His Ma, of course, is just as delighted as he expected she'd be when Jocelyn climbs out of the truck and walks up the porch with her arm looped around Leonard's. 

"Leonard McCoy, you didn't tell me you had a date!" she gasps, and Leonard ducks his head. 

"Well it wasn't a date, Ma, we just started dancing," and the way her face lights up fills him with the warm glow of making his Ma proud. 

"Started dancing!" she proclaims. "Well praise the Lord, I never thought I'd see the day. Come into the parlour and have a glass of tea, Jocelyn, dear." 

Jenny peeks her head around the doorway while Ma goes to fetch the pitcher and glasses, her face scrubbed fresh and hair combed straight and feet bare under her nightshirt. "Ma's funny," she says, after scrutinizing Jocelyn for a few moments with her big dark eyes. "Leo dances with me all the time and she don't fuss about that." 

"That's different," Leonard says, because it is, but he doesn't have to try to explain why because Jocelyn's leaning forward, peering at Jenny with that same mischievous smile he's seen from her a dozen times tonight. She looks at Leonard and looks back to Jenny and she says, "Leonard didn't tell me you like dancing." 

Jenny's expression turns so absolutely wounded that Leonard could never dream of denying her anything, which is how the two of them come to be kicking up their feet in a spirited Charleston when Ma comes back with the tea. 

"Jennifer Anne, you wild creature, I told you it was time for bed! Really, Lenny, getting her all worked up like this. How she'll sleep tonight, and with school in the morning!" 

Neither Jenny nor Leonard is the least bit penitent, and neither, he thinks, is Jocelyn. He'd known his Ma would like her, of course, but how quickly she'd got little Jenny wrapped around her finger! He marvels at it a little, while Ma tells Jocelyn how happy she is that her Lenny's finally brought a girl home--"never shown the least interest, and our Harry with his boy Jody, I was beginning to despair to the Lord that I should ever have grandchildren"--and Leonard wants to protest that she can't expect he'll marry Jocelyn just because he brought her home from the dance, but something stops him.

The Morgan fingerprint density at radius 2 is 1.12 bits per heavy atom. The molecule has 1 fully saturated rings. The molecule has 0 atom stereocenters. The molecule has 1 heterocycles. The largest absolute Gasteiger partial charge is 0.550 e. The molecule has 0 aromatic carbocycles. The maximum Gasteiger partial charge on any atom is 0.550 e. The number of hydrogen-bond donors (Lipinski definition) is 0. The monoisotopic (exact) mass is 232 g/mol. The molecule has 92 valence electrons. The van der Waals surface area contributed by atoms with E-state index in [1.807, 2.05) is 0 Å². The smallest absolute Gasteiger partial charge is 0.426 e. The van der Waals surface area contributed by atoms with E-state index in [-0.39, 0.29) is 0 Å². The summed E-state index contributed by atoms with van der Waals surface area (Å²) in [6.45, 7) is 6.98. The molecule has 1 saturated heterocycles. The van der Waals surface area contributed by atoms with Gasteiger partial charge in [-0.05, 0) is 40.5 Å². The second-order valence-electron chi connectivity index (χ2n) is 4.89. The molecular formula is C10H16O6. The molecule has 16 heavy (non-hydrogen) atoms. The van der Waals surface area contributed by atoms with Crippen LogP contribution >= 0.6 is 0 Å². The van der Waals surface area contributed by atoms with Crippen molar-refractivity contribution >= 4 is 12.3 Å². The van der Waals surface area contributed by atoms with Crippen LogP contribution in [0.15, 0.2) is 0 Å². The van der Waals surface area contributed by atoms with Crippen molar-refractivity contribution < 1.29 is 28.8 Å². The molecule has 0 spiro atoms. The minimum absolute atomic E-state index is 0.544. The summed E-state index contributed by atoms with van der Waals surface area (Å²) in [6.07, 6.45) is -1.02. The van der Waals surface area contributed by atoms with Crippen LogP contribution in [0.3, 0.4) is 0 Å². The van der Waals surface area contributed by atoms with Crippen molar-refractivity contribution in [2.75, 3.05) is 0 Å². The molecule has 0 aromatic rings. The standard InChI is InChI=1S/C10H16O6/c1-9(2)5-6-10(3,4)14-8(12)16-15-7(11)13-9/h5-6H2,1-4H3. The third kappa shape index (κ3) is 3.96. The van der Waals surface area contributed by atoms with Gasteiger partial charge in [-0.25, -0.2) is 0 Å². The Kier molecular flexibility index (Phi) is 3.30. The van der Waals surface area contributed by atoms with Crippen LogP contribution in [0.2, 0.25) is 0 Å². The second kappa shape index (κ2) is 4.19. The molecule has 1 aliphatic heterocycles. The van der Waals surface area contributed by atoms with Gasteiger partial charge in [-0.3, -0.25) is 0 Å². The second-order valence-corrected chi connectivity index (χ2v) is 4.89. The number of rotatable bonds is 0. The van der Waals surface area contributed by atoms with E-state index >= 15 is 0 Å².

When his Daddy gets back from driving Jocelyn home at the end of the night, Leonard meets him in the driveway and they walk together under the stars, slow and quiet with the gravel crunching underfoot the only sound until Leonard asks, "The first night you met Ma, when you danced together, did you know then you were going to marry her?" 

And his Daddy stops and looks at him for a moment before he puts his strong hands on Leonard's shoulders and pulls him in for a hug. 

"I knew it," he says, and then, "I'm proud of you, Lenny," and Leonard knows his Daddy thinks he's in love but he doesn't mind that. Jocelyn fit with his family tonight, slid into place so easily and made them all love her. That's what he wants, if he's going to marry anyone: someone who fits in his family like they've always been there. 

He wraps himself up in his Daddy's arms, anchors holding him fast and secure to home and family. 

"Daddy," he says, "I think I'm going to marry that girl."